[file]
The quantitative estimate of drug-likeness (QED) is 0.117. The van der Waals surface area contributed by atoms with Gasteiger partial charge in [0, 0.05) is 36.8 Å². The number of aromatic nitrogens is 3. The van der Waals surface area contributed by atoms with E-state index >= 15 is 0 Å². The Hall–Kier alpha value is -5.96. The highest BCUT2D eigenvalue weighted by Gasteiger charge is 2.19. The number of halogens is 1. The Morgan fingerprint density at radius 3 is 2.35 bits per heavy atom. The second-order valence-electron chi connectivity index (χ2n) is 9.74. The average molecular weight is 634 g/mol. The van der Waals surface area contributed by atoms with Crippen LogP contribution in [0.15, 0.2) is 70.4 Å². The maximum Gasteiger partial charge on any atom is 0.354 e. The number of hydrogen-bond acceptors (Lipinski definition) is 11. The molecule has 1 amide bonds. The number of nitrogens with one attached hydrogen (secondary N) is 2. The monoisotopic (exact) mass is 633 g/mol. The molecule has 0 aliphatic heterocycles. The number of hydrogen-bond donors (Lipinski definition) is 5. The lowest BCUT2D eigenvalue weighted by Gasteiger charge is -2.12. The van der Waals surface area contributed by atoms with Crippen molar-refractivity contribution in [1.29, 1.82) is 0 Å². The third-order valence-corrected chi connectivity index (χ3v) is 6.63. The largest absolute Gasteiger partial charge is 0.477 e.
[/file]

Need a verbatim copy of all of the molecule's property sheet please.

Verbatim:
The quantitative estimate of drug-likeness (QED) is 0.117. The van der Waals surface area contributed by atoms with Gasteiger partial charge in [0, 0.05) is 36.8 Å². The number of aromatic nitrogens is 3. The van der Waals surface area contributed by atoms with E-state index >= 15 is 0 Å². The Hall–Kier alpha value is -5.96. The highest BCUT2D eigenvalue weighted by Gasteiger charge is 2.19. The number of halogens is 1. The Morgan fingerprint density at radius 3 is 2.35 bits per heavy atom. The second-order valence-electron chi connectivity index (χ2n) is 9.74. The average molecular weight is 634 g/mol. The van der Waals surface area contributed by atoms with Crippen LogP contribution in [0.15, 0.2) is 70.4 Å². The maximum Gasteiger partial charge on any atom is 0.354 e. The number of hydrogen-bond acceptors (Lipinski definition) is 11. The molecule has 1 amide bonds. The number of nitrogens with one attached hydrogen (secondary N) is 2. The monoisotopic (exact) mass is 633 g/mol. The molecule has 0 aliphatic heterocycles. The number of hydrogen-bond donors (Lipinski definition) is 5. The lowest BCUT2D eigenvalue weighted by Gasteiger charge is -2.12. The van der Waals surface area contributed by atoms with Crippen molar-refractivity contribution in [1.29, 1.82) is 0 Å². The third-order valence-corrected chi connectivity index (χ3v) is 6.63. The largest absolute Gasteiger partial charge is 0.477 e.